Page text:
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Nucleic Acids, DNA replication and protein synthesis.

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NUCLEIC ACIDS, DNA REPLICATION AND PROTEIN SYNTHESIS BY CHIKA OKOSI How does DNA direct a cell's activities? How does a cell in your liver "know" it's a liver cell and not a brain cell or kidney cell. How can all this information needed to regulate the cell's activities be stuffed into a tiny nucleus? To begin to find the answer to all these questions, an in-depth in the biological molecules nucleic acids needs to be established. An organism has some form of nucleic acid that is the chemical carrier of its genetic information. There are two types of nucleic acids, deoxyribonucleic acid (DNA) and ribonucleic acid (RNA) that code for all the information that determines the nature of the organism's cells. In fact DNA codes for all the instructions needed for the cell to perform different functions. Nucleic acids are one of the several macromolecules in the body in addition to facts, proteins and carbohydrates. Nucleic acids are polymers made up of individual molecules linked together in long chains. These molecules are known as nucleotides and the long chain is known as polynucleotides. Nucleotides itself can be further broken down to three components: * A pentose sugar * A nitrogen base * A phosphate group Diagram 1 shows a nucleotide As mentioned above there are two types of nucleic acids: DNA & RNA. ...read more.


The fifth carbon on the sugar bonds with an oxygen from a phosphate group/ Another oxygen from the same phosphate group bonds with carbon-3 on the sugar molecule, and it is this repeating chain that makes up the backbone of a DNA strand. But since DNA is double stranded there are two sugar phosphate backbone in DNA molecule. DNA REPLICATION DNA replication begins with a partial unwinding of the double helix at an area known as the replication fork. An enzyme known as DNA helicase accomplishes this unwinding. As the two DNA strands separate and the bases are exposed the enzyme, DNA ploymerase moves in at the point of synthesis will begin. The DNA polymerase knows where to start the synthesis due to a short segment of RNA known as RNA primer. The primer is "laid down" complementary to the DNA template by an enzyme known as RNA polymersase. The DNA polymerase then adds nucleotides one by one in an exactly complementary manner: A to T and C to G. Diagram to show DNA replication DNA polymerase is described as being "template dependent" in that it will read the sequence of the bases on the template strand and then synthesize the strand. DNA polymerase catalyzes the formation of the hydrogen bonds between each arriving nucleotide and the nucleotides on the template strand. ...read more.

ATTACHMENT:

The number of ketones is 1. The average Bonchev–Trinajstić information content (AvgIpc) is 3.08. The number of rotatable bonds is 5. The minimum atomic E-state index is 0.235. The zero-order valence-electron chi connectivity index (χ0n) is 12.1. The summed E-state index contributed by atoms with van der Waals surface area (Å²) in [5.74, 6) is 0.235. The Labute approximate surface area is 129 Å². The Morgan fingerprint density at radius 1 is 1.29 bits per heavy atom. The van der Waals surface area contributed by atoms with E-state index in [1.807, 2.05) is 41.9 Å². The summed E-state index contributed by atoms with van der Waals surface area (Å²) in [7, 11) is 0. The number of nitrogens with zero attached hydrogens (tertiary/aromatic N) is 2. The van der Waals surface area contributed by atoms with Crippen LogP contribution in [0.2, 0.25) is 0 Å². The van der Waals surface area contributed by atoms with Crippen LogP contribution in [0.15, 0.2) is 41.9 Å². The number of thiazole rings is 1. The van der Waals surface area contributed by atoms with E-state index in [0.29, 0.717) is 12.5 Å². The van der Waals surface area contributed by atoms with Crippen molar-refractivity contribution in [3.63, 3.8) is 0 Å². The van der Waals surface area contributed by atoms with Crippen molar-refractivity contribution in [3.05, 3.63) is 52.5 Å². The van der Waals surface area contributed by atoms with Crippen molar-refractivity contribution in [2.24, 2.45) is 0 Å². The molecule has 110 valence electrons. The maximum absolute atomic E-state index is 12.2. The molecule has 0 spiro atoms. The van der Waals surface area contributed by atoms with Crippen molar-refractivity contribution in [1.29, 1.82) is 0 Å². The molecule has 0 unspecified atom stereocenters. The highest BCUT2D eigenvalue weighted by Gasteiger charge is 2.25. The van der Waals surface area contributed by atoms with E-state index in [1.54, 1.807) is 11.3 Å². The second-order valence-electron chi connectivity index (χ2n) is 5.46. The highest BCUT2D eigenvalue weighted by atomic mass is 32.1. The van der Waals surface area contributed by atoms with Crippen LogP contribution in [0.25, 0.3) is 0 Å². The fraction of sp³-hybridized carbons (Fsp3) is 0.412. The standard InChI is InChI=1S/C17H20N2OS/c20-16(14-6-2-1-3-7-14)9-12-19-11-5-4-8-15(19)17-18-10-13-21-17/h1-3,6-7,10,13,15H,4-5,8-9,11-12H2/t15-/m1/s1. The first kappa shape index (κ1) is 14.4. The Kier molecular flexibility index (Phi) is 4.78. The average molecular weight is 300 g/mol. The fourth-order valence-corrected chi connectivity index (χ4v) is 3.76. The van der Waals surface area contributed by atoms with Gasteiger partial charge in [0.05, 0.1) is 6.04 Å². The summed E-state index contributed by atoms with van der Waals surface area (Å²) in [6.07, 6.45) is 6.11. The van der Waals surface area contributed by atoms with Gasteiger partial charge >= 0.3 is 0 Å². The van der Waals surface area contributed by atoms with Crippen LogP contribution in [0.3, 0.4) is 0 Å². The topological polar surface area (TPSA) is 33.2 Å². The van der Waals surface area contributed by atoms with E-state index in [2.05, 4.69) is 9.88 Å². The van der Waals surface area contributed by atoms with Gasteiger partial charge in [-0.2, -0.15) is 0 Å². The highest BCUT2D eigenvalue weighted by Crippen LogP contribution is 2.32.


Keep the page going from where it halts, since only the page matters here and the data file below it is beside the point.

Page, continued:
How does the enzyme know where to start? The starting point of a gene is marked by a certain base sequence called a promoter site. These sites are recognized by a factor known as sigma. It is sigma's job to recognize the promoter sites and "tell" the DNA dependent RNA polymerase where to begin the process of transcription. There is also a base sequence at the end of a gene that stops messenger RNA synthesis. A factor that helps signal the end of a gene is called rho. When the end of the gene is near, the rho factor binds to the messenger RNA and interacts with the RNA polymerase. This causes the enyme to denture and fall off, thus stopping transcription. PROTEIN SYNTHESIS Most of the time when a cell is not dividing, it is performing a series of activities under the control of the DNA, in the nucleus. In order to do this, information from certain portions of the DNA in the chromosomes must be taken out into the cytoplasm, to be used to make (synthesize) control proteins (enzymes ect.) for the cell. This process is known as protein synthesis. STEP 1 OF PROTEIN SYNTHESIS: INTIATION Protein synthesis is intitated when an messenger RNA, a ribosome and the first transfer RNA molecule carry its Methionine amino acid, come together. ...read more.

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Here's what a teacher thought of this essay

4 star(s)

This is overall quite well written. There is a little confusion in some places about what happens in eukaryotes vs prokaryotes, and a few notable absences (e.g. mention of the code for a start codon, which is arguably more important than the promoter sequence.

There are a few silly mistakes in here, which makes the whole piece seem a bit rushed, but in general the material is well understood. There are a couple of small biological misunderstandings e.g. about what the nucleus actually protects genomic DNA from.

At my (Russell group) university, this would score 4/5.

Marked by teacher Rebecca Lewis 17/09/2012

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